Stress Induces Release of Extracellular Vesicles by Trypanosoma cruzi Trypomastigotes


Posted: 2021-10-04 19:00:00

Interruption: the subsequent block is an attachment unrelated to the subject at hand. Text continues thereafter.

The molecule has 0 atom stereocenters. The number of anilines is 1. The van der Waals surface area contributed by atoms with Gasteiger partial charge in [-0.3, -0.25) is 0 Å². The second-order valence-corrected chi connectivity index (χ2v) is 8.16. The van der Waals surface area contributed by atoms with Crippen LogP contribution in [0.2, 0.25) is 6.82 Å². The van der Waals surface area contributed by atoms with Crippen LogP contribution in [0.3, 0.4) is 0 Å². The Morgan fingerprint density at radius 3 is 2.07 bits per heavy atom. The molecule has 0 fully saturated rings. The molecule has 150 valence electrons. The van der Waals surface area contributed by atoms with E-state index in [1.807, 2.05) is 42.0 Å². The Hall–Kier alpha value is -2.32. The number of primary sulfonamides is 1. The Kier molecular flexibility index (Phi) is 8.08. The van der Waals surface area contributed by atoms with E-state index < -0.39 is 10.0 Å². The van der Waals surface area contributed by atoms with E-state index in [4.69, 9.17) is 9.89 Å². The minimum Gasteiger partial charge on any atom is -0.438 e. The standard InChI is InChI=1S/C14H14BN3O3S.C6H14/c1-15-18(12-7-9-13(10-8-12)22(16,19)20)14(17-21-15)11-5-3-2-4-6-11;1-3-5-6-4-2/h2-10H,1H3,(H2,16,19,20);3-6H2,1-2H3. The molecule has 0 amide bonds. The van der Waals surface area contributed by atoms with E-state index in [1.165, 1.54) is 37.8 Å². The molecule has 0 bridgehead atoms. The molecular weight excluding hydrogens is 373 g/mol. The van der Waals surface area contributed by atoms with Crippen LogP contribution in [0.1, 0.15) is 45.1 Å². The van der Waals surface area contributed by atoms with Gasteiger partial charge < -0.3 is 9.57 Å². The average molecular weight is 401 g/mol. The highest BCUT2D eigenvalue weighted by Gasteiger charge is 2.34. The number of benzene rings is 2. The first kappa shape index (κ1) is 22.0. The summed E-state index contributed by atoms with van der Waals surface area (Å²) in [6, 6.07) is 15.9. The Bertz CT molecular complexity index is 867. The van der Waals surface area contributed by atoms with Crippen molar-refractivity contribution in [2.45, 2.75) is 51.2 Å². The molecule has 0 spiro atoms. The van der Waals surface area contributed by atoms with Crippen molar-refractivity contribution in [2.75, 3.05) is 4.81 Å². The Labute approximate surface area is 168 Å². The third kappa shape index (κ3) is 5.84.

J Immunol Res . 2021 Sep 23;2021:2939693. doi: 10.1155/2021/2939693. eCollection 2021. Affiliations Expand Affiliations 1 Departamento de Ciências Farmacêuticas, UNIFESP, Rua São Nicolau, 210, 09913-030, Diadema, São Paulo, Brazil. 2 Cell Therapy Institute, Spinal Cord Injury and Tissue Regeneration Center Salzburg (SCI-TReCS), Paracelsus Medical University (PMU), 5020 Salzburg, Austria. 3 Departamento de Microbiologia, Imunologia e Parasitologia, UNIFESP, Rua Pedro de Toledo, 669, 04039-032 São Paulo, Brazil. 4 Departamento de Microbiologia, Imunologia e Parasitologia, UNIFESP, Rua Botucatu, 862, 04023-062 São Paulo, Brazil. 5 Instituto René Rachou/FIOCRUZ-MG, Av. Augusto de Lima, 1715, 30190-009 Belo Horizonte, Minas Gerais, Brazil. Item in Clipboard Camilla Ioshida Vasconcelos et al. J Immunol Res. 2021. Show details Display options Display options Format J Immunol Res . 2021 Sep 23;2021:2939693. doi: 10.1155/2021/2939693. eCollection 2021. Affiliations 1 Departamento de Ciências Farmacêuticas, UNIFESP, Rua São Nicolau, 210, 09913-030, Diadema, São Paulo, Brazil. 2 Cell Therapy Institute, Spinal Cord Injury and Tissue Regeneration Center Salzburg (SCI-TReCS), Paracelsus Medical University (PMU), 5020 Salzburg, Austria. 3 Departamento de Microbiologia, Imunologia e Parasitologia, UNIFESP, Rua Pedro de Toledo, 669, 04039-032 São Paulo, Brazil. 4 Departamento de Microbiologia, Imunologia e Parasitologia, UNIFESP, Rua Botucatu, 862, 04023-062 São Paulo, Brazil. 5 Instituto René Rachou/FIOCRUZ-MG, Av. Augusto de Lima, 1715, 30190-009 Belo Horizonte, Minas Gerais, Brazil. Item in Clipboard CiteDisplay options Display options Format Abstract All extracellular forms of Trypanosoma cruzi, the causative agent of Chagas disease, release extracellular vesicles (EVs) containing major surface molecules of the parasite. EV release depends on several mechanisms (internal and external). However, most of the environmental conditions affecting this phenomenon are still unknown. In this work, we evaluated EV release under different stress conditions and their ability to be internalized by the parasites. In addition, we investigated whether the release conditions would affect their immunomodulatory properties in preactivated bone marrow-derived macrophages (BMDM). Sodium azide and methyl-cyclo-β-dextrin (CDB) reduced EV release, indicating that this phenomenon relies on membrane organization. EV release was increased at low temperatures (4°C) and acidic conditions (pH 5.0). Under this pH, trypomastigotes differentiated into amastigotes. EVs are rapidly liberated and reabsorbed by the trypomastigotes in a concentration-dependent manner. Nitrosative stress caused by sodium nitrite in acid medium or S-nitrosoglutathione also stimulated the secretion of EVs. EVs released under all stress conditions also maintained their proinflammatory activity and increased the expression of iNOS, Arg 1, IL-12, and IL-23 genes in IFN-γ and LPS preactivated BMDM. In conclusion, our results suggest a budding mechanism of release, dependent on the membrane structure and parasite integrity. Stress conditions did not affect functional properties of EVs during interaction with host cells. EV release variations under stress conditions may be a physiological response against environmental changes. Copyright © 2021 Camilla Ioshida Vasconcelos et al. Conflict of interest statement No potential conflicts of interest were reported by the authors. Figures Figure 1 Kinetics of EV release by… Figure 1 Kinetics of EV release by T. cruzi trypomastigote forms. 1 × 10 7… Figure 1 Kinetics of EV release by T. cruzi trypomastigote forms. 1 × 107 trypomastigotes were incubated in DMEM supplemented with 5% glucose at different temperatures. EV concentrations were determined at different time points by NTA (see Material and Methods). The panels show total EV concentration (a, b) and particle size (c) in the supernatants after 2 h of incubation at different temperatures (∗<0.05). SEM images of trypomastigotes incubated for 2 h at 4°C (d), 26°C (e), and 37°C ((f), size bars = 5 μm). Panel (g) indicates the correspondent relative fluorescence (RFU) of PrestoBlue viability reagent (mean and standard deviation, n = 3) showing no significant (NS) differences (p > 0.05). EVs labeled with PKH26 (1 × 108/mL and 109/mL) were incubated with 1 × 107 trypomastigotes/mL (37°C). The parasites were collected at different time points, and the median of fluorescence (h) or the percentage of labeled parasites (i) was evaluated by flow cytometry. Results are average values in triplicate measurements. Figure 2 EV release (particles/mL), size (nm),… Figure 2 EV release (particles/mL), size (nm), and membrane integrity under chemical stress. Trypanosoma cruzi… Figure 2 EV release (particles/mL), size (nm), and membrane integrity under chemical stress. Trypanosoma cruzi trypomastigotes were incubated in the absence or presence of methyl-beta-cyclodextrin (CBD) (25 μg/mL) or NaN3 (0.0001 to 1%) for 2 h at 37°C. EVs in the supernatant were quantified by NTA in triplicate (∗p < 0.05). The panels show EV concentrations (a, b) and size (nm) (c) in the presence of chemical agents. SEM of trypomastigotes preincubated with the indicated concentrations of NaN3 (d–g). Size bars are defined in each image. The relative fluorescence (RFU) of PrestoBlue viability reagent (mean ± standard deviation, n = 3) is shown in panel (h). Figure 3 pH effect on EV release.… Figure 3 pH effect on EV release. Trypomastigote (1 × 10 7 /mL) forms incubated… Figure 3 pH effect on EV release. Trypomastigote (1 × 107/mL) forms incubated (2 h, 37°C) in culture medium containing 5% glucose previously adjusted to the indicated pH values. EV concentrations (a) and sizes (b) were analyzed by NTA (∗p < 0.05). After incubation at pH 5 (c) or pH 7 (d), parasites were analyzed by SEM. In parallel, parasites were incubated at pH 5 (e) or pH 7 (f), stained with Giemsa, and 300 parasites were evaluated according to their form: trypomastigotes (Trypos), intermediate (Inter), or amastigote (Amas). Their percentages were quantified in triplicate. Figure 4 Effect of nitrosative stress on… Figure 4 Effect of nitrosative stress on EV release by T. cruzi trypomastigotes. 1 ×… Figure 4 Effect of nitrosative stress on EV release by T. cruzi trypomastigotes. 1 × 107 trypomastigotes were incubated for 2 h at 37°C in culture medium adjusted to pH 5.0 with different concentrations of NaNO2, including the control with the salt. After the incubation period, cell viability was evaluated by the PrestoBlue assay(a) and EV size (nm) (b) and EV concentration (particles/mL) (c) were measured by NTA (∗p < 0.05 and ∗∗p < 0.01). SEM of trypomastigotes releasing EVs incubated under different NaNO2 concentrations (d). Size bars = 5 μm. Alternatively, trypomastigotes were incubated at 37°C in DMEM supplemented with 5% glucose containing 100 μM SNOG. Parasite viability was evaluated at the indicated intervals by PrestoBlue assays (e), and the size (f) and concentration (g) of EVs in the supernatants were determined by NTA (n = 3). Panel (h) shows pictures of parasites stained by Giemsa after each incubation period. Figure 5 Immunomodulation of EVs obtained from… Figure 5 Immunomodulation of EVs obtained from T. cruzi submitted to different stress conditions. IFN-… Figure 5 Immunomodulation of EVs obtained from T. cruzi submitted to different stress conditions. IFN-γ-primed macrophages (BMDM) were incubated (24 h, 37°C) with T. cruzi EVs. LPS from E. coli was used as positive control. qRT-PCR was performed to detect the expression of immune response genes: Arg 1 (a), iNOS (b), IL-23 p19 (c), IL-12 p35 (d), IL-12 p40 (e), YM-2 (f), and IL-10 (g) (n = 3, ∗p < 0.05). References O World Health. Chagas Disease (Also Known as American Trypanosomiasis) 2021. https://www.who.int/news-room/fact-sheets/detail/chagas-disease-(america...) Torrecilhas A. C., Soares R. P., Schenkman S., Fernandez-Prada C., Olivier M. Extracellular vesicles in trypanosomatids: host cell communication. Frontiers in Cellular and Infection Microbiology . 2020;10:p. 602502. doi: 10.3389/fcimb.2020.602502. - DOI - PMC - PubMed Campetella O., Buscaglia C. A., Mucci J., Leguizamon M. S. Parasite-host glycan interactions during Trypanosoma cruzi infection: trans -sialidase rides the show. Biochimica et Biophysica Acta. Molecular Basis of Diseases . 2020;1866(5):p. 165692. doi: 10.1016/j.bbadis.2020.165692. - DOI - PMC - PubMed TROCOLITORRECILHAS A., TONELLI R., PAVANELLI W., et al. Trypanosoma cruzi: parasite shed vesicles increase heart parasitism and generate an intense inflammatory response. Microbes and Infection . 2009;11(1):29–39. doi: 10.1016/j.micinf.2008.10.003. - DOI - PubMed Ribeiro K. S., Vasconcellos C. I., Soares R. P., et al. Proteomic analysis reveals different composition of extracellular vesicles released by two Trypanosoma cruzi strains associated with their distinct interaction with host cells. Journal of Extracellular Vesicles . 2018;7(1):p. 1463779. doi: 10.1080/20013078.2018.1463779. - DOI - PMC - PubMed Show all 51 references [x] Cite Copy Format: Send To [x]